Tom MacPherson

Principal at Summit Acquisitions Group

Top Contributor

Harold: The Seller isn’t acting as if the Inventory is overstated on the books. It is a granite & marble importer/distributor. How’d you guess that? What is their normal inventory turnover – 4 to 6 times a year? This inventory is 1/2 annual sales. I’m a reformed accountant, but I don’t understand how one “overstates CoGS to reduce income taxes and ‘counter balance” by a balance sheet adjustment for the year end inventory number.” The internal financials match the tax returns for the past three years.

Harold C. Hillcher, MAEd

Expert Witness at Brokerage School, Inc.

Tom, I have been a licensee in Florida since 1970 and have specialized in commercial properties and business brokerage for over 30YRS. I have viewed thousands of 1120 returns and have valued many, many business including expert witness service to the courts. My experience is how I “guessed” the business. To answer your second question, they simply do not count the year end inventory correctly; therefore, purchases shown by check during the fiscal year account for a higher COGS because some of the inventory in that number is still in possession. This is not simply LIFO or FIFO it is know among us brokers as FISH. Try to figure that acronym out! If you don’t know it let me know and I will tell you the punch line. Is the physical inventory actually the same as the book? I would bet that he has four times or more value in the inventory on hand as apposed to the “book” inventory. Where are you located?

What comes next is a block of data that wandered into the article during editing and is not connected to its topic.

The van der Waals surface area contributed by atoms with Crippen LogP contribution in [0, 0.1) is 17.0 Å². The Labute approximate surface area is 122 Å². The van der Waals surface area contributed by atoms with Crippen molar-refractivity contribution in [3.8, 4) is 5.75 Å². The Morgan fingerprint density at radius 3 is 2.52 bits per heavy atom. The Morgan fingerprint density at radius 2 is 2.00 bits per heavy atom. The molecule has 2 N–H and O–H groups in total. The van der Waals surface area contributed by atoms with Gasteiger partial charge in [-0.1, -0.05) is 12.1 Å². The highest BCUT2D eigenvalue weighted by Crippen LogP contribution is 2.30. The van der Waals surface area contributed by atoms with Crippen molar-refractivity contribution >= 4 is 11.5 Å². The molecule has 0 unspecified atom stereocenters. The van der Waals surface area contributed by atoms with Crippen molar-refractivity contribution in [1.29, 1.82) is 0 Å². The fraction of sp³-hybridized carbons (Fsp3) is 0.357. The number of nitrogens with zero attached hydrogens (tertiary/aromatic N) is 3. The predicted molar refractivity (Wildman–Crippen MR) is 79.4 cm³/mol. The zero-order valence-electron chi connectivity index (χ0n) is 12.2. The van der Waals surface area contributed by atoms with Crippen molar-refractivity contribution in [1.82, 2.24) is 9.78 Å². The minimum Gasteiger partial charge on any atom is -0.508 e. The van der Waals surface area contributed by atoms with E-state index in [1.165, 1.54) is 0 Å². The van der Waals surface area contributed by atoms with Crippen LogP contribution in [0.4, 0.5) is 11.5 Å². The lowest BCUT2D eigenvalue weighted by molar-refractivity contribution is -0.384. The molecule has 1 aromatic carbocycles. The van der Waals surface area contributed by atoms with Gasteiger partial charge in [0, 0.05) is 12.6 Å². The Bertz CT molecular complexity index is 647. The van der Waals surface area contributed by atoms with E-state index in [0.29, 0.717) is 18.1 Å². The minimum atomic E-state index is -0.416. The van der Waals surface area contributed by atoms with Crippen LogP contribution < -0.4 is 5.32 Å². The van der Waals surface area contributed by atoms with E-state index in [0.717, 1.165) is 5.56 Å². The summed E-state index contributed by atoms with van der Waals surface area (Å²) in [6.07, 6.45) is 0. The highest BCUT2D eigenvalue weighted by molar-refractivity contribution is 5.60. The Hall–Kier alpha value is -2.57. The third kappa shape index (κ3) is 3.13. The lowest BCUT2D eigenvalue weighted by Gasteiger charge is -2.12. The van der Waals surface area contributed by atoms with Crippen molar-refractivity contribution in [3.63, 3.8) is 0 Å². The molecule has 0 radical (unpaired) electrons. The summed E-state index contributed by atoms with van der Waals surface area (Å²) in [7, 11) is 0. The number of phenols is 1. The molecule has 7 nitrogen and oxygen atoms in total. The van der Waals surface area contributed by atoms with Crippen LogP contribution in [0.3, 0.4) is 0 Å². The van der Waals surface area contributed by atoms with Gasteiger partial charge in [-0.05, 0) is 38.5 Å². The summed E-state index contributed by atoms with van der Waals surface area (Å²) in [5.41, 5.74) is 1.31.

Jerry Myers, MBA, CBI

Co-Owner/Principal Broker at VR Business Sales

The IBBA Pricing Small Businesses course refers to the three methods of valuing inventory – LIFO, FIFO and WIFL. The latter standing for Whatever I Feel Like. I have a tombstone company here that would like to sell but they have so understated their ending inventory each year that they just can’t sell the business – the gain on the sale of the inventory would be very high, and they would have to, at sale time, repay all the taxes they saved over the years by understating ending inventory, and aren’t open to doing so. So, what is FISH, Harold?

Harold C. Hillcher, MAEd

Expert Witness at Brokerage School, Inc.

FISH “First In Still Here”

Don Rudnik

Sterling Commercial Credit

Sterling Commercial Credit is in middle of highly leveraged buyout buyout -less than 5per equity infusion. Inventory audit showed 1/4 of total hadn’t moved in two years. My recommendation is heavy analysis on any thing over six months and have a wrtten plan on selling for cash (or seller keeps) and adjusts the price. We may give value at 10percent to close deal but you can see how a buyer that hoped to get one past an eager buyer and a buyer eager needing the non bank lender to close If seller won’t adjust price or earn out the deal won’t close. Will know soon

 

 

Ryan Jorden

Managing Partner at VR Business Brokers | Mergers & Acquisitions